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Raising Literacy through PBL
Literacy levels are of concern in New Zealand, as identified in the pre-pandemic statistic published by the OECD: 40% of students with a year 12 qualification may not have the literacy and numeracy skills needed to function fully in an information-rich world. In addition, a 2020 UNICEF report found that only 64.6% of New Zealand's fifteen-year-olds have basic proficiency in literacy and numeracy. If you inverse the numbers, the picture comes into stark focus: 35.4% - over a third of fifteen-year-olds – struggle to read and write. If this is the case, we face a dire crisis.
Call to action
In an attempt to improve these statistics, I realised I had to do things differently. I implemented design thinking through project-based learning in order to improve literacy skills with my Year 11 class. To do this as authentically as possible, I collaborated with the Technology Department in order to deliver purpose-based learning. It is the goal that, through collaboration and shared skill-sets, I will improve my practice in order to positively impact the literacy levels and academic outcomes of my students, in particular, priority students.
Designing a New Course
Emerging opportunities that technology gives us is the ability to use design thinking and project-based learning approaches, allowing students to both dictate and navigate their learning pathway, with assessments based on competency by means of an iterative process. Ironically both a strength and a weakness of the New Zealand education system is the self-autonomy of schools. The weakness is the inconsistencies in and across schools. But the strength is that our local curriculum can be broad, diverse, knowledge-rich and context-specific.
I identified a real need to establish a fit-for-purpose, targeted response that works across all students. So initially, the idea for this collaboration was largely born out of literacy statistics, and two anecdotal observations. The first was the frustration with senior students who do not see a purpose for English. Many of them are buying time and trying to amass credits in order to really start their lives. The second was the lack of purpose-based writing. It seems to me that PBL environments give students the purpose some of them need to produce good quality work.
This course is an integrated subject between Mechatronics and English. It offers students the chance to develop English skills in context, and develop knowledge based on Technology (Mechatronics) concepts. Students use design thinking to conceptualise, prototype and build projects in Mechatronics that use Electronics as their core. English skills connect with technology skills in the evidence they produce on their personal websites.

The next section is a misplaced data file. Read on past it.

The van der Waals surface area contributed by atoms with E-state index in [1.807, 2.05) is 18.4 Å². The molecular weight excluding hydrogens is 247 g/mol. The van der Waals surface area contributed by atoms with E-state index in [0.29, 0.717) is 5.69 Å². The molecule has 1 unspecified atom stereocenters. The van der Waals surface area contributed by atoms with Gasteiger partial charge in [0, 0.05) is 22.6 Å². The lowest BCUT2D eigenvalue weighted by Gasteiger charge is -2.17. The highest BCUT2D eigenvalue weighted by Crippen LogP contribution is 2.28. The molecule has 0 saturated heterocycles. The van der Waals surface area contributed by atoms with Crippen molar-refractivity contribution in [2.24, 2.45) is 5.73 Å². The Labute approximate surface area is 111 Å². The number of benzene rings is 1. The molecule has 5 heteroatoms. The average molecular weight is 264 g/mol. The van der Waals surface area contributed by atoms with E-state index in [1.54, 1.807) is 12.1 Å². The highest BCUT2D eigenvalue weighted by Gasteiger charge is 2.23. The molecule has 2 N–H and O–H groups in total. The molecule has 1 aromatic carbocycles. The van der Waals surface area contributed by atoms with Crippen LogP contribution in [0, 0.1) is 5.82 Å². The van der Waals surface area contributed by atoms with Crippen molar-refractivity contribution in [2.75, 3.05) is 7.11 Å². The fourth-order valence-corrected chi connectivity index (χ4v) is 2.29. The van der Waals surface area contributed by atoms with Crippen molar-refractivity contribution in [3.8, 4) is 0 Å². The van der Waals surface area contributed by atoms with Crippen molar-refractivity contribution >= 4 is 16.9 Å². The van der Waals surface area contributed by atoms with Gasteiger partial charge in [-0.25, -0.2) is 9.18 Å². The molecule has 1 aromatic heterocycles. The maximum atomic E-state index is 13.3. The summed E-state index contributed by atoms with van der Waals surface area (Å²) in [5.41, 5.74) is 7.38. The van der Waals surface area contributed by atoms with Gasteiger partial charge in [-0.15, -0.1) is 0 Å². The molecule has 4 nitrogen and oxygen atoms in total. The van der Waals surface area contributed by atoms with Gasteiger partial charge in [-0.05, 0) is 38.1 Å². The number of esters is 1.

Year 11 Students in Action
We currently have a group of Year 11 students split into two class groups, dividing their time equally between the subjects. It is perhaps worth noting that this is their English class, it is not an additional class. Students move between subject areas as required, in either Mechatronics or English. Occasionally, we all get together to plan and strategise, clarify and refine the course. We continuously iterate both the course content and proposed outcomes.
With students having knowledge of a particular subject area like Mechatronics, their English assessments take on relevance to the second area of their study program. Projects have a driving question to focus the writing, and each iteration follows the design thinking framework. What has amazed us is that, although the time is halved, we have actually gained time due to the streamlined and integrated nature of the course.
Contemporary education affords us the opportunity for competency-based education. Instead of traditional grading and assessments which seem to disadvantage many students, progress is based on demonstrated mastery of skills. Competencies include explicit and measurable learning objectives. In this way, students take ownership and become empowered, and at the same time, supported through timely and individualised support. Assessment becomes a meaningful and positive experience and can show real-time progress of higher-order skills. This in turn helps students navigate the flexible workspaces they will one day inhabit. We have learnt that through effective use of technology, teachers can overcome barriers and accelerate learning.
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